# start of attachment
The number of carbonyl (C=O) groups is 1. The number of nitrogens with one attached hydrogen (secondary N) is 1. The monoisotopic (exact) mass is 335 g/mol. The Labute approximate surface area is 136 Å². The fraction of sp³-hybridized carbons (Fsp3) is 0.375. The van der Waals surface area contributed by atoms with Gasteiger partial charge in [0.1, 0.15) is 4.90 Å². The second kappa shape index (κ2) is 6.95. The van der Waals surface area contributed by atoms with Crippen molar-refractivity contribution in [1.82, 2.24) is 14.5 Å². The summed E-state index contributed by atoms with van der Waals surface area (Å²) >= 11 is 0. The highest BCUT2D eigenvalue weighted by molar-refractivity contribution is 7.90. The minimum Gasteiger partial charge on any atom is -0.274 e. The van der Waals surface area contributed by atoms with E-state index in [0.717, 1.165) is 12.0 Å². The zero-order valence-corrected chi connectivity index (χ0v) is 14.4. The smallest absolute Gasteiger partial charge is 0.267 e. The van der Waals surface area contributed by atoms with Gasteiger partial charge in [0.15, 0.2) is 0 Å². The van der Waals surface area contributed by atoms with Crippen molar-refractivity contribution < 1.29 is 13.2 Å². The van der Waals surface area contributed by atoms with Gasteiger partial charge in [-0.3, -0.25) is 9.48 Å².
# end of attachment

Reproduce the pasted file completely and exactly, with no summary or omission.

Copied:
The number of carbonyl (C=O) groups is 1. The number of nitrogens with one attached hydrogen (secondary N) is 1. The monoisotopic (exact) mass is 335 g/mol. The Labute approximate surface area is 136 Å². The fraction of sp³-hybridized carbons (Fsp3) is 0.375. The van der Waals surface area contributed by atoms with Gasteiger partial charge in [0.1, 0.15) is 4.90 Å². The second kappa shape index (κ2) is 6.95. The van der Waals surface area contributed by atoms with Crippen molar-refractivity contribution in [1.82, 2.24) is 14.5 Å². The summed E-state index contributed by atoms with van der Waals surface area (Å²) >= 11 is 0. The highest BCUT2D eigenvalue weighted by molar-refractivity contribution is 7.90. The minimum Gasteiger partial charge on any atom is -0.274 e. The van der Waals surface area contributed by atoms with E-state index in [0.717, 1.165) is 12.0 Å². The zero-order valence-corrected chi connectivity index (χ0v) is 14.4. The smallest absolute Gasteiger partial charge is 0.267 e. The van der Waals surface area contributed by atoms with Gasteiger partial charge in [0.15, 0.2) is 0 Å². The van der Waals surface area contributed by atoms with Crippen molar-refractivity contribution < 1.29 is 13.2 Å². The van der Waals surface area contributed by atoms with Gasteiger partial charge in [-0.3, -0.25) is 9.48 Å².